MARINE CORPS AIR GROUND COMBAT CENTER TWENTYNINE PALMS, Calif. -- In collaboration with the Morongo Unified School District, the Departments of Education and Defense Education Activity hosted teacher to teacher workshops for practicing California educators Monday and Tuesday at the Combat Center’s building 1707.
Anne Muse, chief of partnership development, DoDEA partnership branch, said in the early months of last year Marine Corps leadership approached DoDEA and asked them to work with the Combat Center and MUSD.
The Department of Education was also part of the effort because a memorandum of understanding was created between the Departments of Defense and Education June 25 in order to better prepare communities and school districts for military student growth.
Before the workshop began, members from the Department of Education and the MUSD joined forces to decide on which courses would be offered at the two-day event. The MUSD then worked with the Combat Center to provide the conference with a venue.
“It was a team effort starting with Brigadier General Spiese and his staff, and the staff at the Morongo Unified School District,” said Dave Price, MUSD’s director of student services. “Both organizations realized we’re stronger working together than we are working separately.”
The Department of Education offered courses in areas such as supporting the emerging writer, science and mathematics strategies for limited English proficient students, building reading fluency, and mastering multiplication and division, while DoDEA offered courses like exploring military culture.
“Some courses are interactive, some are more formal presentations,” said Carolyn Snowbarger, director of the teacher to teacher initiative at the United States Department of Education. “All are 90-minute sessions which are content based.”
Snowbarger said the workshops are taught by practicing teachers and administrators with stellar professional records and who came from Virginia., Washington D.C., Arizona, Oregon, and Maryland.
“America’s best teachers are our trainers,” said Snowbarger, who has more than 20 years of classroom teaching experience.
While the subject matter ranged from creating a data-driven learning community to writing in the content area, many of the courses focused on mathematics.
“Math is an area that all states are struggling in,” said Price, a native of San Bernardino, Calif.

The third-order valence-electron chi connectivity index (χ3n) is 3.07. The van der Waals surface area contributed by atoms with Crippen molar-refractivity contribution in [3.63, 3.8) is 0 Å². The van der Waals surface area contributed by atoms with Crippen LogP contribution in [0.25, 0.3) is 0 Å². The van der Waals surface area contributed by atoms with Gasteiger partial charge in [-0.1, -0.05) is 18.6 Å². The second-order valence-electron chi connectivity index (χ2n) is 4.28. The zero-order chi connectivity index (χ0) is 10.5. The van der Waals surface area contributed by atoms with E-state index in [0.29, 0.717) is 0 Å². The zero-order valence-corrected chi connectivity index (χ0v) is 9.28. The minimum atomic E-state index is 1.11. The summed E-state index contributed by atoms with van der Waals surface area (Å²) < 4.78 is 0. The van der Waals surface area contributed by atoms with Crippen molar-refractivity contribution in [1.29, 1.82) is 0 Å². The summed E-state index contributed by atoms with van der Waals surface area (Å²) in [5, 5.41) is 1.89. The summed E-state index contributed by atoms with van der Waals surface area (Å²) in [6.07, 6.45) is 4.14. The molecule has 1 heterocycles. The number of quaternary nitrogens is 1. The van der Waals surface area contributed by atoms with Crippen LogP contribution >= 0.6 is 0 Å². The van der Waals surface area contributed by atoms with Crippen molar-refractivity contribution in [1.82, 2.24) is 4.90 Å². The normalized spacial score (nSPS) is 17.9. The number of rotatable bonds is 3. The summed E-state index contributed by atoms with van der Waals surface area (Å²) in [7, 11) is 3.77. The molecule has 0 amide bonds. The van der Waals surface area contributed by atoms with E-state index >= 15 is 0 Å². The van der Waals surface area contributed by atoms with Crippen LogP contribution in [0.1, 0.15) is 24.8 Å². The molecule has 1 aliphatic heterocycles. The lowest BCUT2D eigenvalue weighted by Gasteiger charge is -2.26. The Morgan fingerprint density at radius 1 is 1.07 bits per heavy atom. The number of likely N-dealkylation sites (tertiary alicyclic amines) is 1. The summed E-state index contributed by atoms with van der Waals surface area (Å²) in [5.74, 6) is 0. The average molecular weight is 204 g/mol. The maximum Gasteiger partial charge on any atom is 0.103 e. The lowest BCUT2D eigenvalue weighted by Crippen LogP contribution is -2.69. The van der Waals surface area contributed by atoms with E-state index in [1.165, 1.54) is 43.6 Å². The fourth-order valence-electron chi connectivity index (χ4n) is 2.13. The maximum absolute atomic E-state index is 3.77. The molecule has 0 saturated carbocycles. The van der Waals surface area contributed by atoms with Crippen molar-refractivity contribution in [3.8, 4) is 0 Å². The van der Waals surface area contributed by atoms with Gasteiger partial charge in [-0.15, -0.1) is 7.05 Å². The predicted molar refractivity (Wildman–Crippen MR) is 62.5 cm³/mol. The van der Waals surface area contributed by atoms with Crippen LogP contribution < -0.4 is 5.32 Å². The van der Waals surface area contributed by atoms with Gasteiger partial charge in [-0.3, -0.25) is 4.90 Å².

The MUSD chose to make math a major focus in order to fight the math struggle and to make the subject area a higher priority among schools in the MUSD.
Price said state academic standards in math have already risen and will continue to rise in the near future. The MUSD chose to use the teacher-to-teacher workshops as a preparatory effort to better prepare the district’s teacher and student bodies for new standards, which may soon make algebra a required course.
Muse said while the teacher-to-teacher conference hosted at the Combat Center is the eleventh hosted this year; it is only the second to include courses which cover basic military knowledge.
The first was held in Lakewood, Wash., and positive results were seen, added Muse.
“We lit some fires in some teachers and counselors, and they are passionate about doing their part,” said Muse. “The teachers appreciated the professional development.”
Teachers participating in the two-day conference also had positive things to say about the workshop.
“It’s invaluable,” said Cynthia Enfinger an English teacher at Twentynine Palms High School and National University. “This is really valuable because of the military connection and the community.”
Enfinger, who has taught for 28 years and is the wife of retired Staff Sgt. Ken Enfinger, said the military culture workshop was very informative for educators with no military experience and provided attendees with a lot of insight.
Yvonne Cosio, a 3rd grade teacher from St. Jeanne De Lestonnac School in Temecula, Calif., said the military knowledge given to those in attendance was very interesting and would be useful at her school because some members of St. Jeanne’s student body have parents deployed to Iraq.
“It’s good,” said Cosio, who has no prior military relationship. “It’s been beneficial for sure.”
In addition to providing teachers with new information, the workshops also provided educators with the opportunity to share personal experiences, advice and teaching methods so their respective student’s may benefit from their cumulative experience.
Learning to use different strategies will enable teachers to meet the needs of all students and better prepare them for the future, added Muse.
“We look forward to working with the Morongo Unified School District and the leadership here to continue the partnership and look for ways to provide more support,” said Muse.